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    North Korean leader Kim Jong Un has paid an unofficial visit to China. This was Kim Jong Un’s first overseas trip since he took office in 2011. In April, the North Korean leader is expected to meet with his South Korean counterpart – Moon Jae-in. He is also due to meet with US President Donald Trump in May.

    Sputnik discussed the significance of Kim Jong Un's visit to China with Tom McGregor, political analyst and Asia-Pacific Commentator at China’s national TV broadcaster – CNTV.

    Sputnik: How significant is the North Korean leader’s visit to Beijing?

    Tom McGregor: Well obviously it’s absolutely necessary considering the timing and that Trump soon will be meeting face-to-face with Kim Jong Un, the North Korean leader. You need to do some preparation on the North Korean side, and a lot of times they have to rely on his partners from Russia or from China to get a better understanding of how to handle the upcoming meeting — how to talk with Trump. Because there are times when Putin has met Trump and also Xi Jinping has met Trump. So he can get some ideas on the kind of person that Trump is and to know what to expect with this meeting that will happen soon.

    Sputnik: Do you expect China to play an instrumental role in facilitating this meeting and will the relationship between the US and China, when they're on the verge of what many are saying could be a trade war, still be influential?

    Tom McGregor: Of course it will be very influential, just like Russia is in Asia as well. But most of this stuff that’s been happening was behind closed doors; no one‘s been noticing it. It’s bectren handled in the way where the media was unaware of what was really happening. The fact is that, I'm sure, as you know in Russia, the Moscow government has wanted to see peace on the Korean Peninsula as well as China, and the way to make it happen is to arrange a meeting with Trump. Of course, making public announcements is just not the Chinese way; the Chinese are not like Americans: we love to talk about ourselves, we love to praise ourselves, it’s just our nature. But the Chinese don’t think that way. Actions speak louder than words for them, and that being said, they've probably played an essential role to make this meeting happen. They just didn’t make a big announcement out of it, it’s no big deal, it’s Chinese culture.

    Sputnik: What’s the significance of this meeting in terms of how it could possibly stabilize the situation in the region?

    Tom McGregor: This is going to be a very transformational meeting, this is going to be something that’s going to change how Asia-Pacific looks. After the meeting we are going to see great peace on the Korean Peninsula, we’re also going to see a lot of other issue resolved while they have these discussions, it’s not just about the Korean Peninsula, it’s also about a lot of Asia-related issues.

    Sputnik: So what do you think about the timing? Why exactly now?

    Tom McGregor: There will always be an issue of potential conflict, there will always be issues of potential wars. Why now, there’s no big deal about now, it's always going to be the case that there’s always going to be conflicts the only difference is that there is President Trump, who does not bluff. They know he serious, if he says he’s going to do something he’s going to do it, North Korea realizes that, so they need to figure out the best deal possible or there’s going to be some big problems for North Korea.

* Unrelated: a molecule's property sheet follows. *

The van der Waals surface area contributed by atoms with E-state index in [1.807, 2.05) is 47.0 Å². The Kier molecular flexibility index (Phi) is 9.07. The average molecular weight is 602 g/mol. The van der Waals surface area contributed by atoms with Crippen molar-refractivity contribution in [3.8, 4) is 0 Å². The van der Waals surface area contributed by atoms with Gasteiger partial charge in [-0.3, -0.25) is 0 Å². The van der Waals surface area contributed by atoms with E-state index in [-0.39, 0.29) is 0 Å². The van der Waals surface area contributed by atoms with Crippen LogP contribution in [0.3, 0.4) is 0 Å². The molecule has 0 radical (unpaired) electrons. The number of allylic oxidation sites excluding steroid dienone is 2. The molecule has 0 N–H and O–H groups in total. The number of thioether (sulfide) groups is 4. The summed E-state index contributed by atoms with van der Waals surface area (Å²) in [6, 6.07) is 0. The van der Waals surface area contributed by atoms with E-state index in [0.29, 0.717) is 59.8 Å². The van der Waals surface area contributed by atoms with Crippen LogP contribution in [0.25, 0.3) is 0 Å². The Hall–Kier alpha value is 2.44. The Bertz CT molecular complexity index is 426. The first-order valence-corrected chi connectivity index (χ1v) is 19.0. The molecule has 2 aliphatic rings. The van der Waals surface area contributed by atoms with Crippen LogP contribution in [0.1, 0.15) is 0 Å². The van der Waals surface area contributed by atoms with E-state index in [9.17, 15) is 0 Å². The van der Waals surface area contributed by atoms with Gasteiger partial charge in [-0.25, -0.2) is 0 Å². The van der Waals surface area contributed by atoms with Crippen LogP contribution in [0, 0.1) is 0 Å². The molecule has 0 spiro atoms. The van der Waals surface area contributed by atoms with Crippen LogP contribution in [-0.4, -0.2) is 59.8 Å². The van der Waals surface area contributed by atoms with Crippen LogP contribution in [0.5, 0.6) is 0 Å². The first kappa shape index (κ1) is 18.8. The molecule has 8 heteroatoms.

Sputnik: Kim Jong Un has actually been openly talking about a denuclearized Korean Peninsula, but at the same time there are also reports that Washington has intelligence; there’s new evidence that North Korea is continuing in their nuclear program, they haven’t stopped…

    Tom McGregor: I’m pretty sure they are, there’s no surprise there; it's a pattern of behavior.

    Sputnik: Do you think that North Korea is willing to give up their nuclear program and what will it take for that to happen?

    Tom McGregor: They have to. They have no other choice, they’re trying to fight for survival, you have to think about what’s at stake and why people do what they do; you have to think about their conditions and their situation. When you see North Korea, these people who are the leaders of the government want to maintain control and will do whatever it takes to maintain that control.

    READ MORE: Nukes and Peace: What Was N Korea's Kim Doing in China

    So obviously they’re going to use these nuclear weapons, that’s not a good idea for the world. That’s a rather scary situation, because you have sometimes an erratic government and these wild threats, and you never know one if one day they’re actually going to press the button and start shooting. This is a scary thing, it’s not as stable as China or Russia, or the EU. This is a country that at times when they make threats they do foolish actions at times, so they have to be monitored, they have to be stopped. I think they’ve just gotten away with it for so long, and now someone like President Trump comes in, and oops, we can no longer play the games that we were playing before; will have to get serious.

    The views and opinions expressed in this article are solely those of the speaker and do not necessarily reflect those of Sputnik.

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    Tags:
    Kim Jong-un, Xi Jinping, Donald Trump, Democratic Republic of North Korea (DPRK), China
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